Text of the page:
Online Analytical Processing (OLAP)

OLAP tools are designed to help users interactively analyze multidimensional data from multiple perspectives. OLAP as a business intelligence method includes various aspects of data mining and rational reporting. The term Online Analytical Processing is a derivative of OLTP (Online Transaction Processing), which is used in reference to traditional databases. Key analytical operations performed by these tools are- consolidation, drill-down and slice ‘n’ dice. The consolidation process refers to the aggregation of data to enable its analysis on multiple dimensions. The drill-down technique enables users to navigate through large quantities on data to sort out the relevant data. The slice ‘n’ dice technique allows users to remove (slice) a particular data set to allow closer inspection (dicing) of the selected data set. Databases with OLAP support utilize a multidimensional data model for supporting rapid execution of both ad-hoc as well as complex analytical queries.

Abhishek is currently working with eXtendCode Software Systems India, an offshore software development [http://www.extendcode.com/] company based at Gurgaon in India, which provides software solutions such as Web Enabled Solutions, Mobile Solutions etc. He has worked in the field for over 2 years and authored many articles related to the IT and software industries.

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Beginners’ Guide to Business Intelligence Solutions

Current Condition of the Business Intelligence Tools Market

The sustained interest in Business Intelligence applications has driven large corporations, offshore software development centers as well as custom software development companies to focus on developing a wide range of Business Intelligence Tools suitable for each and every industry. The use of Business Intelligence tools in key industries from aerospace to iron and steel has also increased in recent years due to the uncertainty in global markets. Currently available tools including the Microsoft Business Intelligence software include numerous paid, freeware as well as open source and proprietary software, which are often customized by a custom software developer to suit the requirements of a specific client. Some of the additional categories of Business Intelligence Tools are discussed here and these constitute only a few of the business intelligence reporting tools commonly utilized by the enterprise.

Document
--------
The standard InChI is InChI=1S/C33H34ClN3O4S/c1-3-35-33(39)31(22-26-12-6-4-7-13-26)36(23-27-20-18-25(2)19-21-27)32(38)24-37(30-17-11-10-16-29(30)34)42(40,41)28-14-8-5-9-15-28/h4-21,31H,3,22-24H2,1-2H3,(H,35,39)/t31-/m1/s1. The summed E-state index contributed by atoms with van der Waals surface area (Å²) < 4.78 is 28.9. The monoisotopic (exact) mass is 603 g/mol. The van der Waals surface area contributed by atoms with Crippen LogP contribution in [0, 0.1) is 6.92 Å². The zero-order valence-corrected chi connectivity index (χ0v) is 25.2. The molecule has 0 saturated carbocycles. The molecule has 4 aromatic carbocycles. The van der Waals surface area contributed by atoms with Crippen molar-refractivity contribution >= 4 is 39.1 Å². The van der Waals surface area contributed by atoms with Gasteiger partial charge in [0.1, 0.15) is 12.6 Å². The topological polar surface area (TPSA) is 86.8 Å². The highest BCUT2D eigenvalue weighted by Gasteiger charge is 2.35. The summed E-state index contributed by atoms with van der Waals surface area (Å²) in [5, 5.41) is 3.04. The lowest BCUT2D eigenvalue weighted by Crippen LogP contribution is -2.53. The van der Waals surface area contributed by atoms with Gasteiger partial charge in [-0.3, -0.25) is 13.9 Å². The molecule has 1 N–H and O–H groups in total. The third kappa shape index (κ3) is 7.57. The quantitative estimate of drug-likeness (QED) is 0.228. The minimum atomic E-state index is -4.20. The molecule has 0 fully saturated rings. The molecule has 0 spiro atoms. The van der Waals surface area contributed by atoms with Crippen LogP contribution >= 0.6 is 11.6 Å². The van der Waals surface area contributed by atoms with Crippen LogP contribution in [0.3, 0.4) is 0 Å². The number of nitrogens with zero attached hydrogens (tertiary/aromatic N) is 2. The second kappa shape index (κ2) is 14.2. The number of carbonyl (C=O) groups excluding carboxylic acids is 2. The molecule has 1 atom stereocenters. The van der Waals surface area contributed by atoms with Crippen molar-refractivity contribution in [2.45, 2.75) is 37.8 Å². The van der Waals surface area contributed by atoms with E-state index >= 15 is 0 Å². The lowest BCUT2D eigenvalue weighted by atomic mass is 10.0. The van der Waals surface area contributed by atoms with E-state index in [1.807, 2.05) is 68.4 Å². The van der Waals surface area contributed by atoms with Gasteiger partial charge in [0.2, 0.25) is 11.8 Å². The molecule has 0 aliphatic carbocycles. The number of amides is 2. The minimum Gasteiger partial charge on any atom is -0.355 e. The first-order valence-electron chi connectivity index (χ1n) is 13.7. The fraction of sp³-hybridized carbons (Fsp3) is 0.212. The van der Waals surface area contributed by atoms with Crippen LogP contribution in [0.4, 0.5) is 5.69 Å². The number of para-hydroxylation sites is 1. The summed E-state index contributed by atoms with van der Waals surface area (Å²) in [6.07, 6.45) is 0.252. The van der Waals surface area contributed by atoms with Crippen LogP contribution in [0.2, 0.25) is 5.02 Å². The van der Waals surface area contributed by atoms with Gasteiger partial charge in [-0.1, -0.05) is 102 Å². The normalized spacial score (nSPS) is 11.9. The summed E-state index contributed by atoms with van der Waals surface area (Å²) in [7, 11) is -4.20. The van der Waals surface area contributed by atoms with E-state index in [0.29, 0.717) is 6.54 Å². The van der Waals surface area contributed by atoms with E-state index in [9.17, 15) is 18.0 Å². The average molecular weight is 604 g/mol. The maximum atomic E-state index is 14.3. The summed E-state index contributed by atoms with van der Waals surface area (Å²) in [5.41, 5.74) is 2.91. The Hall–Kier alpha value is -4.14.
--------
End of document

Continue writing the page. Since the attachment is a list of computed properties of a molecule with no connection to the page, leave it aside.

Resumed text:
Data Mining

Data mining combines key elements of statistics and computer science with the objective of identifying patterns in large data sets. Currently implemented data mining methodology includes various elements of database systems, statistics, machine learning and artificial intelligence to deliver actionable intelligence to managers, decision makers and data analysts in an enterprise. Apart from the analysis of the available raw data, additional operations performed by data mining process include online updating, visualization, discovered structure post-processing, complexity considerations, metrics to determine interest as well as data management. Data mining is distinct from information processing or large-scale data analysis as the process is based on “discovery” i.e. the detection of something new. As data mining deals with large data sets, various automated and semi-automated solutions are available to carry out the task. Data mining applications developed by any software development company focuses on performing the following tasks- anomaly detection, association rule learning, clustering, classification, regression as well as summarization. Current business applications include data mining in applications related to customer relationship management, determination of successful employee characteristics using HR department data, identification of customer purchase pattern by the marketing department as well as much more. Leading companies engaged in providing data mining tools for use in business intelligence reporting include Extra-Data Technologies, Clarabridge, Versium Analytics, emanio and Polygraph Media.

Data Warehousing

Data Warehousing in simple terms refers to any database utilized for reporting as well as analyzing enterprise data. The data in an enterprise is usually obtained from all over the organization including the HR, Marketing, Sales, Customer Support, Warehouse, administration departments. In some cases, the raw data may undergo a small degree of pre-processing prior to being used for reporting in a Data Warehouse. A traditional data warehouse (a warehouse operating on the extract-transform-load mechanism), houses the key functions by using separate staging, integration and access layers. The staging area stores all the raw data obtained from various enterprise-wide sources. In the integration layer the raw data stored in the staging area is integrated to transform it into a form suitable for analysis and stored in the data warehouse database. The data stored in the data warehouse database is arranged in hierarchical groups, which are accessible by the user through the access layer. Each data warehouse is often subdivided into data marts, which store subsets of the data integrated in the warehouse. The key objective of a data warehouse is thus to store data in a format suitable for analysis by the user using various techniques including OLAP and data mining.

The earliest data warehouses used by an organization were offline operational data warehouses. In these warehouses, the data was updated periodically (fortnightly, weekly or monthly) from operational systems and stored in a report-oriented format. In the next stage of data warehouse evolution, offline data warehouses came into existence. In offline data warehouses, the data was updated regularly from operational systems and the structure of the stored data was designed to aid the reporting process. The offline data warehouses later evolved into Online Integrated Data Warehouses, which updates the data in the warehouse in real-time by recording every transaction performed on the source data. Further evolution of data warehouses has resulted in the creation of the integrated data warehouse, which compiles the data obtained from the various departments of the enterprise to provide users with real-time access to actionable intelligence from all over the organization. Leading data warehousing solutions companies include Accenture, IBM, Igate and Infobright.